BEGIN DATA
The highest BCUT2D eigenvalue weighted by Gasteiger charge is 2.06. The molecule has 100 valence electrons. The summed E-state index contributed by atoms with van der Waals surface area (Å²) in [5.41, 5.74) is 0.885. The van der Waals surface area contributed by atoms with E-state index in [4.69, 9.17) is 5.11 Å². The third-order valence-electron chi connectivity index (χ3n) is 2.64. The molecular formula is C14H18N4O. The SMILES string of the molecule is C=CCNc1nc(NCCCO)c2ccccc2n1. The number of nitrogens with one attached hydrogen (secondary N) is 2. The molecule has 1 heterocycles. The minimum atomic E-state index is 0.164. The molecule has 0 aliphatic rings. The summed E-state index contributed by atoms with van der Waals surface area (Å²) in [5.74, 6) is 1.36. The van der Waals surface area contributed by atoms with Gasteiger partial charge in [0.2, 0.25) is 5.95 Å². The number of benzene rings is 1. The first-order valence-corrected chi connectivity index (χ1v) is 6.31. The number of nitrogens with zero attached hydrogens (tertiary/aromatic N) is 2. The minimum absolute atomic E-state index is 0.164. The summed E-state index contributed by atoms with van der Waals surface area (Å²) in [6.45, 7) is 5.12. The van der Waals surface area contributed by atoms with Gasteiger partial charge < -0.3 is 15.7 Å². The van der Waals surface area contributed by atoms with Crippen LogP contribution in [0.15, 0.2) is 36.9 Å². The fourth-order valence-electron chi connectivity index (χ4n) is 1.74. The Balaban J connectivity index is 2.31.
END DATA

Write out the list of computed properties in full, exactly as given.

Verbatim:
The highest BCUT2D eigenvalue weighted by Gasteiger charge is 2.06. The molecule has 100 valence electrons. The summed E-state index contributed by atoms with van der Waals surface area (Å²) in [5.41, 5.74) is 0.885. The van der Waals surface area contributed by atoms with E-state index in [4.69, 9.17) is 5.11 Å². The third-order valence-electron chi connectivity index (χ3n) is 2.64. The molecular formula is C14H18N4O. The SMILES string of the molecule is C=CCNc1nc(NCCCO)c2ccccc2n1. The number of nitrogens with one attached hydrogen (secondary N) is 2. The molecule has 1 heterocycles. The minimum atomic E-state index is 0.164. The molecule has 0 aliphatic rings. The summed E-state index contributed by atoms with van der Waals surface area (Å²) in [5.74, 6) is 1.36. The van der Waals surface area contributed by atoms with Gasteiger partial charge in [0.2, 0.25) is 5.95 Å². The number of benzene rings is 1. The first-order valence-corrected chi connectivity index (χ1v) is 6.31. The number of nitrogens with zero attached hydrogens (tertiary/aromatic N) is 2. The minimum absolute atomic E-state index is 0.164. The summed E-state index contributed by atoms with van der Waals surface area (Å²) in [6.45, 7) is 5.12. The van der Waals surface area contributed by atoms with Gasteiger partial charge < -0.3 is 15.7 Å². The van der Waals surface area contributed by atoms with Crippen LogP contribution in [0.15, 0.2) is 36.9 Å². The fourth-order valence-electron chi connectivity index (χ4n) is 1.74. The Balaban J connectivity index is 2.31.